14 You are My friends if you do whatever I command you. 15 No longer do I call you servants, for a servant does not know what his master is doing; but I have called you friends, for all things that I heard from My Father I have made known to you. John 15:14–15 (NKJV)

Coming back to plausibility structures and our worldview – do we see ourselves as Jesus’ friends? Have we cultivated that relationship so that we can have confidence in our authority in Christ? Are our prayers in line with His word? My desire is that we would come before the throne of grace and see our city and communities changed. We can do that if are His friends and see ourselves that way. John said it like this.

14 Now this is the confidence that we have in Him, that if we ask anything according to His will, He hears us. 15 And if we know that He hears us, whatever we ask, we know that we have the petitions that we have asked of Him. 1 John 5:14–15 (NKJV)

If we are in this place great! If not let us come back to some other things Jesus told us.

29 Then He touched their eyes, saying, “According to your faith let it be to you.” Matthew 9:29 (NKJV)

Jesus said we would receive based on our faith. If we struggle with our faith, if our plausibility structure doesn’t include answers to prayer then let’s join in with the prayers of a desperate father.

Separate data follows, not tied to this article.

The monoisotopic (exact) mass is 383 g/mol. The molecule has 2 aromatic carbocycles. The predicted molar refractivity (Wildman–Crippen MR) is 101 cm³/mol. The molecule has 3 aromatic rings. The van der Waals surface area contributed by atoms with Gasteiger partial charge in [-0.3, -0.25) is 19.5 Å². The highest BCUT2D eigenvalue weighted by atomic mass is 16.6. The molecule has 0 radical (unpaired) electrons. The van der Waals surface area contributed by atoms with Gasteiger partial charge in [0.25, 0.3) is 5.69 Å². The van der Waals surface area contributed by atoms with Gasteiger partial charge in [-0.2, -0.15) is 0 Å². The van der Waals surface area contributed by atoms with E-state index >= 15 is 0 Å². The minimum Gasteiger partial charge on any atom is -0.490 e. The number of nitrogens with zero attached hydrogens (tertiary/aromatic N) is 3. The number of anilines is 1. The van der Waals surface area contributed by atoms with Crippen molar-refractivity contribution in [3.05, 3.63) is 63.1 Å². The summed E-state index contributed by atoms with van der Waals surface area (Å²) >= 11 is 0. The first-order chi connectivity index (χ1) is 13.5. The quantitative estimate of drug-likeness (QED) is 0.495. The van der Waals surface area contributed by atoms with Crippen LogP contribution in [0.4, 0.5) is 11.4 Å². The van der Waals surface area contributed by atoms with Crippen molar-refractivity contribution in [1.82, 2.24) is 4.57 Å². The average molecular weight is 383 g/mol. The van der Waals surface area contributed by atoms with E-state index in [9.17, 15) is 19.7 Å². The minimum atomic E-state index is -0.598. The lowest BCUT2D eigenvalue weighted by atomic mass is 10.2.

23 Jesus said to him, “If you can believe, all things are possible to him who believes.” 24 Immediately the father of the child cried out and said with tears, “Lord, I believe; help my unbelief!” Mark 9:23–24 (NKJV)

Jesus, may our unbelief be transformed to faith! May we live in relational circles and communities seeing Your kingdom come and Your will done!

[1] Moreland, J.P.. Love Your God with All Your Mind: The Role of Reason in the Life of the Soul (p. 56). The Navigators. Kindle Edition.

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I have been walking with Jesus since 1985. I am currently retired from my career in the helping professions but still focused on ministering to others. I completed a Doctorate of Philosophy in Apologetics in September 2020.